G-8, G-20 are just costly extravaganzas
Commentator David Frum.
TEXT OF COMMENTARY
Kai Ryssdal: It's economic alpha-numeric soup up in Canada this week. The G-8 meets tomorrow and Friday in Toronto. They'll be joined by 12 of their closest friends over the weekend for the G-20. Global economic recovery, Europe's financial crisis, yada, yada -- you can guess what they'll be talking about.
Conservative commentator David Frum is less interested in what's on the agenda than the fact that there is an agenda.
David Frum: I am speaking to you from a city under siege. No, not Kandahar. Toronto.
This Canadian city's famously livable downtown is barricaded. Police patrol the streets. The train station and other public buildings are closed. All to provide security to the heads of government and finance ministers gathered here for the meetings of the G-8 and G-20.
Sadly -- or hilariously, depending on your point of view -- this costly extravaganza originated as an attempt to break free from over-elaborate meetings. Thirty-five years ago, then-French President Valery Giscard d'Estaing proposed a face-to-face get-together for the leaders of the world's big free market economies. No agenda, no resolutions -- just a rare chance for human relationship building and candid off-the-record conversation among the leaders of the world's biggest capitalist democracies.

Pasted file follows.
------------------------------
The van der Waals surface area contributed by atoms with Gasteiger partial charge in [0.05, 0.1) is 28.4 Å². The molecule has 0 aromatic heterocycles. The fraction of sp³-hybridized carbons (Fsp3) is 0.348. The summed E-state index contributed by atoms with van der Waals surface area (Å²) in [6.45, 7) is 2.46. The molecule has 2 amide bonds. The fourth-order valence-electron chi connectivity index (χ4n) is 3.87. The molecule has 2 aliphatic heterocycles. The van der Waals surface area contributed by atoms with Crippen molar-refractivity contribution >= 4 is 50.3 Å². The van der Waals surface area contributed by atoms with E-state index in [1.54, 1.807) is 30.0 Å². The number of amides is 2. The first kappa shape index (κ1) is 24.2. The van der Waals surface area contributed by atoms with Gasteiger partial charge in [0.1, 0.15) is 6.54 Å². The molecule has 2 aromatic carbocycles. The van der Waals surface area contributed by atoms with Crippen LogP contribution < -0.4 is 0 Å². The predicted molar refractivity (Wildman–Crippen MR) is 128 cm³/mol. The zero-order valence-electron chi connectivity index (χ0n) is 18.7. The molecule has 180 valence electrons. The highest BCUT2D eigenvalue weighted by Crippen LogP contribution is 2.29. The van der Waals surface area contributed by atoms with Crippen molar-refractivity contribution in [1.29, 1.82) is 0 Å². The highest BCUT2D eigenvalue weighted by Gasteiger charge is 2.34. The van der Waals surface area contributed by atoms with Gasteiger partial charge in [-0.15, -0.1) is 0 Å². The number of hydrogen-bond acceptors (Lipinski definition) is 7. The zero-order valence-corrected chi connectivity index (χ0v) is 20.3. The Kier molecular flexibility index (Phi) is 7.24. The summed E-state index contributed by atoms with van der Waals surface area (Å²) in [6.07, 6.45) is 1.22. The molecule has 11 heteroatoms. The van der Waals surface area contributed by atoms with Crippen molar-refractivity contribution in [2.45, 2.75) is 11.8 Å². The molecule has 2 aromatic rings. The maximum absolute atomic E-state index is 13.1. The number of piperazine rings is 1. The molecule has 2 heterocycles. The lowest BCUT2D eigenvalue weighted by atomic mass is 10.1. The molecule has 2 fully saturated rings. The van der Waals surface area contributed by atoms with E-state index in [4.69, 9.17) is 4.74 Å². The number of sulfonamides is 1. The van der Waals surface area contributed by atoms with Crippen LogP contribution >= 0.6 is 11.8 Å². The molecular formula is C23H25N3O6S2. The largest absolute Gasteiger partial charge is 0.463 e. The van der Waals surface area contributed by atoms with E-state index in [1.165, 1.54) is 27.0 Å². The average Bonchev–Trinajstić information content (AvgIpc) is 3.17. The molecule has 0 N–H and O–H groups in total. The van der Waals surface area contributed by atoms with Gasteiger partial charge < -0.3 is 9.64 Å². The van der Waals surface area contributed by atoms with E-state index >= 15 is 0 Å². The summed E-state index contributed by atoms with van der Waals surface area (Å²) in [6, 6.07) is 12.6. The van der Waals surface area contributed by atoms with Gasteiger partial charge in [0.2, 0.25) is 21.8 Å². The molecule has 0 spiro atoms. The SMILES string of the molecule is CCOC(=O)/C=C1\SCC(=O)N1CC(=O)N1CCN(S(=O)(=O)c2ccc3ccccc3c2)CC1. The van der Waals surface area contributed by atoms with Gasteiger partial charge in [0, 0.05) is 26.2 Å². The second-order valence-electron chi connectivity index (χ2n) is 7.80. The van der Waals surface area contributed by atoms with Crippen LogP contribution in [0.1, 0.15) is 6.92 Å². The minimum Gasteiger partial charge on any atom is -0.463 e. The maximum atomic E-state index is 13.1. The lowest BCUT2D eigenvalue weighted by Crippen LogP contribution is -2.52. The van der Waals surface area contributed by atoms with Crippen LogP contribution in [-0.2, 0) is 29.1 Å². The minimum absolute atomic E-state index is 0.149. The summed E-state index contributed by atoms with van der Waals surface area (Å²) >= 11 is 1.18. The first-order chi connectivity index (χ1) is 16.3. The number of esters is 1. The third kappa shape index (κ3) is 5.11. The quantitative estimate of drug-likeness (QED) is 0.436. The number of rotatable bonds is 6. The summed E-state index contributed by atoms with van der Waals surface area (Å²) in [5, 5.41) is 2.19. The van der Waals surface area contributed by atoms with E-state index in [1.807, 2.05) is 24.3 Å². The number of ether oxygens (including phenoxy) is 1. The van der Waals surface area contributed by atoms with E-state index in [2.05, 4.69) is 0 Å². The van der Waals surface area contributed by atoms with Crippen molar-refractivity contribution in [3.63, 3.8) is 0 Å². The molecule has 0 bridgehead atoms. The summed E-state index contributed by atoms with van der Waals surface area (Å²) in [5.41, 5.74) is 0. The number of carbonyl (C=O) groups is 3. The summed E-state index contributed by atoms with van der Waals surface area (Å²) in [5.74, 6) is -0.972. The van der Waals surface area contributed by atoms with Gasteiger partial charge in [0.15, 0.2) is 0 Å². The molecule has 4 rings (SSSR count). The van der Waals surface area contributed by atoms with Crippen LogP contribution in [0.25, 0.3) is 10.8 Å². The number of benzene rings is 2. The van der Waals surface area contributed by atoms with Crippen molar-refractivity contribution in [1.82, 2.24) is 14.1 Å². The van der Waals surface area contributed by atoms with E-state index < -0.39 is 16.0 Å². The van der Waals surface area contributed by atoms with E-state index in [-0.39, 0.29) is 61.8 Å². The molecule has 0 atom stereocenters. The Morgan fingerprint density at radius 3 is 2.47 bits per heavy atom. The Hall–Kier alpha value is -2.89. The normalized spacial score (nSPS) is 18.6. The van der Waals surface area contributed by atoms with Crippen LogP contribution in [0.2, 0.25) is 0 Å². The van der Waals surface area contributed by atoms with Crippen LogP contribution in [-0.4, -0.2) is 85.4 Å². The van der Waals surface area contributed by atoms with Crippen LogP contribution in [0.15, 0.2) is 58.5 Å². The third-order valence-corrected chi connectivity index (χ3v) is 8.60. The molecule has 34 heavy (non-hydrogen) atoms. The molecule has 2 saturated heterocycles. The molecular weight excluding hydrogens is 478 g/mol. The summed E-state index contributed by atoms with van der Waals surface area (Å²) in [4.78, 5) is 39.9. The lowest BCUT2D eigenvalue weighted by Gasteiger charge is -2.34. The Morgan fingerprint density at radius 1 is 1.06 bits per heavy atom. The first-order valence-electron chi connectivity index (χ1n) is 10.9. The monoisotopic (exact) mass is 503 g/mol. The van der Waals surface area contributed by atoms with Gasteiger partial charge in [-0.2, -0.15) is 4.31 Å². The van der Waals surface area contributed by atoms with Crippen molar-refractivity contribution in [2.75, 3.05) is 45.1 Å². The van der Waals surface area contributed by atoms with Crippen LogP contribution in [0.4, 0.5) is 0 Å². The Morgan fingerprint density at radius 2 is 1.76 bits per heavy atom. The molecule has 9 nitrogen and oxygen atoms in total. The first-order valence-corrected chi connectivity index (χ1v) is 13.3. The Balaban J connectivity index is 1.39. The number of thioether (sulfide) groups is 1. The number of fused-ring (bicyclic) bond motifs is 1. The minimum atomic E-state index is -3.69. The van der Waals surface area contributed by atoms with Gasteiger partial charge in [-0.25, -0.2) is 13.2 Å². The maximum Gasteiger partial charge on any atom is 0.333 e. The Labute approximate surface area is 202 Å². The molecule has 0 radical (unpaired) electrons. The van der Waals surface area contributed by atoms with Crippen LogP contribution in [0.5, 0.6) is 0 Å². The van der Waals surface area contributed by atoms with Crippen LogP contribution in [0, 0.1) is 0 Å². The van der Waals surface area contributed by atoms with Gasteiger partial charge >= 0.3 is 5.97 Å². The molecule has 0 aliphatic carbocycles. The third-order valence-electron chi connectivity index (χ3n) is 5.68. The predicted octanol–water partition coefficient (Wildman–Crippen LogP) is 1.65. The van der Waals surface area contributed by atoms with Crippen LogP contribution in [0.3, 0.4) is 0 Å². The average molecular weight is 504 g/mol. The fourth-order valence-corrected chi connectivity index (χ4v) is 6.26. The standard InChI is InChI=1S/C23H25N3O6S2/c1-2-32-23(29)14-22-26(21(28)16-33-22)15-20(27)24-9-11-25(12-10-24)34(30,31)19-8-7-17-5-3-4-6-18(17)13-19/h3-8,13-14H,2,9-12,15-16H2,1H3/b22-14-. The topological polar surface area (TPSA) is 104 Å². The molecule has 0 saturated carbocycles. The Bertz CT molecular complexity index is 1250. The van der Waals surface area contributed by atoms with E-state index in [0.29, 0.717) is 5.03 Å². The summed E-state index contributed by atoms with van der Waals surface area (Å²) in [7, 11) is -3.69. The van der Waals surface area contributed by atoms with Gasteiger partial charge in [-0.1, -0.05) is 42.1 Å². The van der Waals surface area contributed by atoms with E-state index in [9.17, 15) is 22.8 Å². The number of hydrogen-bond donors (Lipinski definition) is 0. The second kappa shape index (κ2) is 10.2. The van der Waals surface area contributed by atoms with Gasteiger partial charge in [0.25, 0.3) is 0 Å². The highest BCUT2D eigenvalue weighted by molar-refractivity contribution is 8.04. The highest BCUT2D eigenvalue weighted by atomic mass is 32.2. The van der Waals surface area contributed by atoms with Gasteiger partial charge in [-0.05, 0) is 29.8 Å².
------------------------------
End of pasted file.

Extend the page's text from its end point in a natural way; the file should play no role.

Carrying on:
It was a good idea then; it would be a good idea now. But over the years, the meeting has grown and grown and grown. Canada and Italy joined. Seats were set for the EU and Russia. Now the G-8 is merging into the G-20, including India, Brazil and China. The more the merrier.
But with so many leaders taking part, an agenda becomes indispensable. If there is an agenda, there must be staffing. If there is staffing, staffers must attend. With so many attendees, the meeting would look like a failure unless it produced some kind of communique, resolution or action plan. And with everybody expecting a communique, resolution or action plan, the off-the-record meeting now attracts hundreds and thousands of reporters, bloggers and assorted other media types.
It is like some hideous parable of modern government. The reasonable modest initial idea -- mission escalation, cost inflation and the final result, a gargantuan bloat that serves only its own purposes.
Ryssdal: David Frum is the founder of FrumForum. Next week, in his regular spot, liberal commentator Robert Reich.